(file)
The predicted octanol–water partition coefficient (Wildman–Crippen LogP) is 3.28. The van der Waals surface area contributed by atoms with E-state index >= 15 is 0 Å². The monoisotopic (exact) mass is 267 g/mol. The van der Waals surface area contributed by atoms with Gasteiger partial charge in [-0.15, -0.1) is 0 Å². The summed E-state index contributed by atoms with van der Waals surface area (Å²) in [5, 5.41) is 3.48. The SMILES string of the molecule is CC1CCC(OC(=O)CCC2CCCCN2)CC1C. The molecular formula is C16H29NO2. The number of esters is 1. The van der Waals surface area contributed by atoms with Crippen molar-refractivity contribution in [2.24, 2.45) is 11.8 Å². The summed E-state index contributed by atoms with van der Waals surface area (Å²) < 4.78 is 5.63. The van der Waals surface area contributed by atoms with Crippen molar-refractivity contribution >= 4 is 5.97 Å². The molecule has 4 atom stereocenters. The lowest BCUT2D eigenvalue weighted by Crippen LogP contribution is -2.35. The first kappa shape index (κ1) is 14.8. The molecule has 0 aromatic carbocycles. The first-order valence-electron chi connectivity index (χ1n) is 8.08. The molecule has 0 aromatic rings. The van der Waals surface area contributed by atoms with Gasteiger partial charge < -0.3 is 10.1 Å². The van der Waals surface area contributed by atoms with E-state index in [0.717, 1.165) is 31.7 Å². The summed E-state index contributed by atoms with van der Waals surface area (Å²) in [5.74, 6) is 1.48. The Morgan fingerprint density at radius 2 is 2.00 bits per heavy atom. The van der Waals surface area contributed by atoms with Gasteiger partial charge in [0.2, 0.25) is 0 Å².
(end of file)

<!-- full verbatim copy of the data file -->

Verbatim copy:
The predicted octanol–water partition coefficient (Wildman–Crippen LogP) is 3.28. The van der Waals surface area contributed by atoms with E-state index >= 15 is 0 Å². The monoisotopic (exact) mass is 267 g/mol. The van der Waals surface area contributed by atoms with Gasteiger partial charge in [-0.15, -0.1) is 0 Å². The summed E-state index contributed by atoms with van der Waals surface area (Å²) in [5, 5.41) is 3.48. The SMILES string of the molecule is CC1CCC(OC(=O)CCC2CCCCN2)CC1C. The molecular formula is C16H29NO2. The number of esters is 1. The van der Waals surface area contributed by atoms with Crippen molar-refractivity contribution in [2.24, 2.45) is 11.8 Å². The summed E-state index contributed by atoms with van der Waals surface area (Å²) < 4.78 is 5.63. The van der Waals surface area contributed by atoms with Crippen molar-refractivity contribution >= 4 is 5.97 Å². The molecule has 4 atom stereocenters. The lowest BCUT2D eigenvalue weighted by Crippen LogP contribution is -2.35. The first kappa shape index (κ1) is 14.8. The molecule has 0 aromatic carbocycles. The first-order valence-electron chi connectivity index (χ1n) is 8.08. The molecule has 0 aromatic rings. The van der Waals surface area contributed by atoms with Gasteiger partial charge < -0.3 is 10.1 Å². The van der Waals surface area contributed by atoms with E-state index in [0.717, 1.165) is 31.7 Å². The summed E-state index contributed by atoms with van der Waals surface area (Å²) in [5.74, 6) is 1.48. The Morgan fingerprint density at radius 2 is 2.00 bits per heavy atom. The van der Waals surface area contributed by atoms with Gasteiger partial charge in [0.2, 0.25) is 0 Å².